Dockless bike share bikes in Durham are getting a lot of use, and may soon be joined by electric scooters.
Dockless bike share companies caught Durham by surprise last fall, when companies showed up with hundreds of bicycles that could be rented by the ride. The city issued permits in November to three companies, whose bikes were recognized by their colors — green LimeBike, orange Spin and yellow Ofo bikes. Ofo bikes are leaving Durham, as the company is pulling its bikes from cities all over the United States.
Transportation Planner Bryan Poole told the Durham City Council on Thursday how much and how often bike share bikes in Durham have been ridden.
By the numbers:
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▪ Bike rides over eight months: 60,000
▪ Number of bikes: Limited to 500 per company. Between 1,000 and 1,400 were on the road.
▪ Reported accidents: 0
Of 1,150 people surveyed in July in person and online, 14 percent want the dockless bike share programs to end. Those who like them praised their flexibility, affordability and convenience. Of the people surveyed, 44 percent said they would be interested in electric scooters.
Scooters are coming
Scooters are on the way. There are already electric scooters in Raleigh and Charlotte. Poole said that while electric bikes are the next thing in bike shares, electric scooters are more likely to be seen on Durham streets first.
The scooters have a smaller footprint than bikes, he said, and are rounded up at 8 p.m. each night, recharged and set back out in the morning, unlike bike shares.
Scooters are classified by the state as mopeds, which means riders must wear helmets. Their speed limit is 15 miles per hour, Poole said.
Fred Lamar, a senior city attorney, said scooters don’t have to have a license plate but they have to be registered and have documentation on the vehicle. If operated at night, they need to have a light. Lamar said his reading of state law also suggests they need a rearview mirror.
“There are a number of hurdles these companies are going to have to overcome if operating on the streets,” he said. “If not in the streets, they wouldn’t necessary fall to state law on mopeds ... but in Durham, we have ordinances that do not allow motorize vehicles or bicycles on the sidewalk.”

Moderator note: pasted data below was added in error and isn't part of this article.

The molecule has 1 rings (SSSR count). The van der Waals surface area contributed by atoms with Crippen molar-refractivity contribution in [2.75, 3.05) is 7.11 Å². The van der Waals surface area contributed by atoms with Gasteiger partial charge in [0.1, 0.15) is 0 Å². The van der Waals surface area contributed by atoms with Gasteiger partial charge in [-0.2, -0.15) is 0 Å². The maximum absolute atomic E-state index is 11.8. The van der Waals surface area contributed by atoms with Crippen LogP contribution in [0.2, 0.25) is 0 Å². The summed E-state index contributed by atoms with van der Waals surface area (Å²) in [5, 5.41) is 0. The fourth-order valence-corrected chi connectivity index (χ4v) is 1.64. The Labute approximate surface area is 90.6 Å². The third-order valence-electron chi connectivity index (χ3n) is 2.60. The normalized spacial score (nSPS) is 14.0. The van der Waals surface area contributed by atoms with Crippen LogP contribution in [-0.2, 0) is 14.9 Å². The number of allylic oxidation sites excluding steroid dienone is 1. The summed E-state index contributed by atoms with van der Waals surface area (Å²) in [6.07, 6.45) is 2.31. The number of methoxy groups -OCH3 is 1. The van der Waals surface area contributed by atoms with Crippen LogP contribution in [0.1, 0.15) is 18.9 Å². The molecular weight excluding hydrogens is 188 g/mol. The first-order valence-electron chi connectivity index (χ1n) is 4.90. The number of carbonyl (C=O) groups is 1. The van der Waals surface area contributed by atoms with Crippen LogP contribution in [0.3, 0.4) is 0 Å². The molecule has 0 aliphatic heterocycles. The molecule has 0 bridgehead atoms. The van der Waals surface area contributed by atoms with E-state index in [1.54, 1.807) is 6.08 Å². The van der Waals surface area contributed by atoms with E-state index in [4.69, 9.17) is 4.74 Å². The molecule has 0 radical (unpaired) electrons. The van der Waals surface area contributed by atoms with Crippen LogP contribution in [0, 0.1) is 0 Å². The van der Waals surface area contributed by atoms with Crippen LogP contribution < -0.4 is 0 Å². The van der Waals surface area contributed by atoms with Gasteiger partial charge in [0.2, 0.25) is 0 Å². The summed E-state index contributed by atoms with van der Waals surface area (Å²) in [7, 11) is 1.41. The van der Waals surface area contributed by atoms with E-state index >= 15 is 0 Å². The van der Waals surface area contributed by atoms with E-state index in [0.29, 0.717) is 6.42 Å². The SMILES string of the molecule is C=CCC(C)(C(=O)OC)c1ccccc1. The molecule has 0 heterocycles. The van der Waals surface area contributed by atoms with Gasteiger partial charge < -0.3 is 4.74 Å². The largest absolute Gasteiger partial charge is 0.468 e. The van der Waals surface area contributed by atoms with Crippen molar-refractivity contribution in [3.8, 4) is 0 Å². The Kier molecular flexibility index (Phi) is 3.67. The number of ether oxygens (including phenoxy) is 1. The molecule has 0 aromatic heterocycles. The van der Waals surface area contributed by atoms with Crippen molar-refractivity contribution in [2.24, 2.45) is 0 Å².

He said the Bird scooters were dropped in Raleigh without consulting that city. Poole said Bird has also contacted Durham, but so far has not brought any scooters here.
Mayor Steve Schewel said that nobody seems to be using helmets on the bike shares.
“That’s a challenge with bike shares,” Poole said. “Bike shares are used for spontaneous trips, so don’t carry your helmet with you.” He said LimeBike has held helmet giveaways since coming to Durham.
The bikes are rented and unlocked by using a smartphone app. Council member Mark-Anthony Middleton wanted to know about cash-centric residents who don’t have smartphones or credit cards. Poole said it’s possible to buy bike share cards and then unlock the bikes with a code on the card, but that still has to be texted or called in to the company.
The City Council didn’t take any action on the presentation, just listened and made comments. The permits issued last fall were for only one year. In September, the city will open the permitting process and grant permits in October and November.
The city’s transportation department recommended changes to the bike share ordinance:
▪ Broaden ordinance/permit definition to allow electric-assist bicycles and scooters.
▪ Develop ability to view parked units in real time, and report compliance problems.
▪ Increase amount of dedicated parking, especially in space constrained areas.
▪ Improve ordinance/permit language to increase compliance, cap total number of units to ensure management.
▪ Increase fees to more appropriately reflect the cost of staff oversight. The current fee is $10 per bike.
Council member Charlie Reece said that the dockless bike share program has “exceeded my wildest dreams.” He has ridden LimeBikes a dozen times and said the experience is pretty good.